State legislators have had a busy week, with a new Republican education agenda unveiled by Assembly Republican Leader Kristin Olsen of Riverbank.
“My children are blessed to be able to learn in good schools from great teachers. Every child should have the same opportunity,” she said in unveiling #GreatSchools4CA.
The package includes a bill (AB 1044) that would make seniority only one of several factors deciding layoffs for teachers. State law currently mandates seniority be the first consideration in layoff decisions. The Vergara v California decision last year ruled that law unconstitutional, but appeals have put that decision on hold.
Another bill (AB 889) would let high school students in science, technology, engineering and math classes – called by the acronym STEM – take junior college courses concurrently.
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Four bills introduced recently take on the school district reserve cap, notes School Services of California Inc. in a report than says the California School Boards Association is taking a lead role in the effort.
The cap enacted last year would force school districts to spend down reserves to only enough to cover a month or two of payroll. It does not take effect until the state is more flush, but anyone who watched the state delay payment by six months or more during the recession sees the risks.
Worth chewing over is the breakfast bill. Assembly Bill 1240, by Assemblymen Rob Bonta, D-Oakland, and Tony Thurmond, D-Richmond, would require higher-need schools to offer breakfast during the school day, during an extended passing period or a midmorning break.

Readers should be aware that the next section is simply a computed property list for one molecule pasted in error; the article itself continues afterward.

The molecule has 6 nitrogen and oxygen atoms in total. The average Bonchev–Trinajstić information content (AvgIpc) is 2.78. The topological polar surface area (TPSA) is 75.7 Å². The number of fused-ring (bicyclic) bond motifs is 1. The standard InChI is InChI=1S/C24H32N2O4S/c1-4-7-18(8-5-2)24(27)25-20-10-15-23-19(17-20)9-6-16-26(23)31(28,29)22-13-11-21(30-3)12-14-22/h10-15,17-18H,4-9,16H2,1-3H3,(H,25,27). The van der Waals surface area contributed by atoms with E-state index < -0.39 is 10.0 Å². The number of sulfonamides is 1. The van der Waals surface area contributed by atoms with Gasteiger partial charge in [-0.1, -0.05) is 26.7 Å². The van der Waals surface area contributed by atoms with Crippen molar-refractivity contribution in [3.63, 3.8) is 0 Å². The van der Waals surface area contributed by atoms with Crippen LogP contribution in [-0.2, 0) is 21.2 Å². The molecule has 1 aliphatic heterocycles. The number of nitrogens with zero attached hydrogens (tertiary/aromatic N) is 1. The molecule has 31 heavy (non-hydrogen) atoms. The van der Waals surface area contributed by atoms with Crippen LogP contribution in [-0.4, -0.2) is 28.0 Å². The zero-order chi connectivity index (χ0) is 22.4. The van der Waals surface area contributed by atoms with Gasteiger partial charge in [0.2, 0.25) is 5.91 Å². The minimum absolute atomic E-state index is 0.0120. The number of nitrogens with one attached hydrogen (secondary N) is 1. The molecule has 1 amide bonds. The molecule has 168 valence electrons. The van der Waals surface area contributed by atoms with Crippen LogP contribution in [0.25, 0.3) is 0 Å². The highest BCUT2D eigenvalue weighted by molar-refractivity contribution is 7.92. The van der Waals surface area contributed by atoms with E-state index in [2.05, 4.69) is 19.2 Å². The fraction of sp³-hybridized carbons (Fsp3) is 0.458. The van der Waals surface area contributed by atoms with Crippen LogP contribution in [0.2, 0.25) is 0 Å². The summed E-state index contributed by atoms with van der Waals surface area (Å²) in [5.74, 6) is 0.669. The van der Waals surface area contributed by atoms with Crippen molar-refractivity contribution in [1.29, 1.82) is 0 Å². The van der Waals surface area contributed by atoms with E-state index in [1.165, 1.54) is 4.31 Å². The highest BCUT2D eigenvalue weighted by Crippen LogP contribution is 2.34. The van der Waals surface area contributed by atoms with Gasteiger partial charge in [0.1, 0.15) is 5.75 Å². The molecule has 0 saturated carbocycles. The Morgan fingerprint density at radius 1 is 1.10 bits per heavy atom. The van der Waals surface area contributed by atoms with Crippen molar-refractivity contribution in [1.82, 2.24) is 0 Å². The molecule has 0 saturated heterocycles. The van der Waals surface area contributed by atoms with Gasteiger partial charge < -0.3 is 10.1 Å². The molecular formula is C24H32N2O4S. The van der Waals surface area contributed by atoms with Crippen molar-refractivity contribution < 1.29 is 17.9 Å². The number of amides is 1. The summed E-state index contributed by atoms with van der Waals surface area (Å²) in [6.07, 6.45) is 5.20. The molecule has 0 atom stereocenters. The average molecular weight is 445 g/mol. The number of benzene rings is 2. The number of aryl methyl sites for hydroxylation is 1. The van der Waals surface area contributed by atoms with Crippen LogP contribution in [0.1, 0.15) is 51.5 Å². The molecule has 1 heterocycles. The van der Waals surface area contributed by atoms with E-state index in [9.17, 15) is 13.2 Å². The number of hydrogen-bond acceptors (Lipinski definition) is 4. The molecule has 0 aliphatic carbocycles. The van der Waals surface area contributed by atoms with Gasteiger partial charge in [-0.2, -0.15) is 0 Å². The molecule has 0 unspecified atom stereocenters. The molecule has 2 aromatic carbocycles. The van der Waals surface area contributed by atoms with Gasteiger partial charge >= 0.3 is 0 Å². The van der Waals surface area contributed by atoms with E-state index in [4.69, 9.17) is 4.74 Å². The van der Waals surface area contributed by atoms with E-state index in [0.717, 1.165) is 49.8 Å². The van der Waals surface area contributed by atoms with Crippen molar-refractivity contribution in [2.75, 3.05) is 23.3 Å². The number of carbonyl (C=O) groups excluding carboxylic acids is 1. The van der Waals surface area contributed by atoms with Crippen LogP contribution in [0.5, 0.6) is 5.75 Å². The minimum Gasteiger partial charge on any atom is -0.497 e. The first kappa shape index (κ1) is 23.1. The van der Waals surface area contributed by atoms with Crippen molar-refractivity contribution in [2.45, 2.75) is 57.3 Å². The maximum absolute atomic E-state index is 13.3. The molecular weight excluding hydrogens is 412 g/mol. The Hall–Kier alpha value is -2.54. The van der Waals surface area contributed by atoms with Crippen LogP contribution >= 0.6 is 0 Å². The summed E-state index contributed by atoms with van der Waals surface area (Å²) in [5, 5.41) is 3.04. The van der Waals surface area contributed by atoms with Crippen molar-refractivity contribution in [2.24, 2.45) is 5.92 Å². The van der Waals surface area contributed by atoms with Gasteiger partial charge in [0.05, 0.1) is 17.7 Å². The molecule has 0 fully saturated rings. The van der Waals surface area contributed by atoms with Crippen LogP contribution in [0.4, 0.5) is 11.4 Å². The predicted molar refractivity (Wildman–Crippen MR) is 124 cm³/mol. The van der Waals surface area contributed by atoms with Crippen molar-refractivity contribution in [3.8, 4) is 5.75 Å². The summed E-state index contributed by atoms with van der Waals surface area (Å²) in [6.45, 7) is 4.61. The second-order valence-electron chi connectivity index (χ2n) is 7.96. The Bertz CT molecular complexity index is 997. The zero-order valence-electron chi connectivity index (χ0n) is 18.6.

Right now, breakfast is usually served before school, which bus riders or those counting on late-running parents can miss. The release notes that 1 in 5 California schools do not offer breakfast at all.
The legislation would require schools where 40 percent to 60 percent of students qualify for free or reduced-price school meals to offer breakfast as an option to all of their students.
Schools where 60 percent to 80 percent of students are low-income would have to offer breakfast after the start of the school day. Schools where at least 80 percent of students are in need would be required to offer breakfast after the start of the school day and free of charge to all students, which is covered by federal reimbursements.
The bill’s authors estimate that increasing the number of kids chowing down on breakfast burritos and waffles would bring $344 million in federal funds to the state of California.
“This is a win-win opportunity. Not only does it use existing federal funds to make sure our kids start their day with a nutritious breakfast, but it helps our educators foster a better learning environment in which kids are more focused,” said Thurmond.
Most districts in this area see the value of not having rumbling tummies drowning out the teacher, and breakfast is available at most schools. Making later breakfast a requirement, however, could make this bill harder to swallow.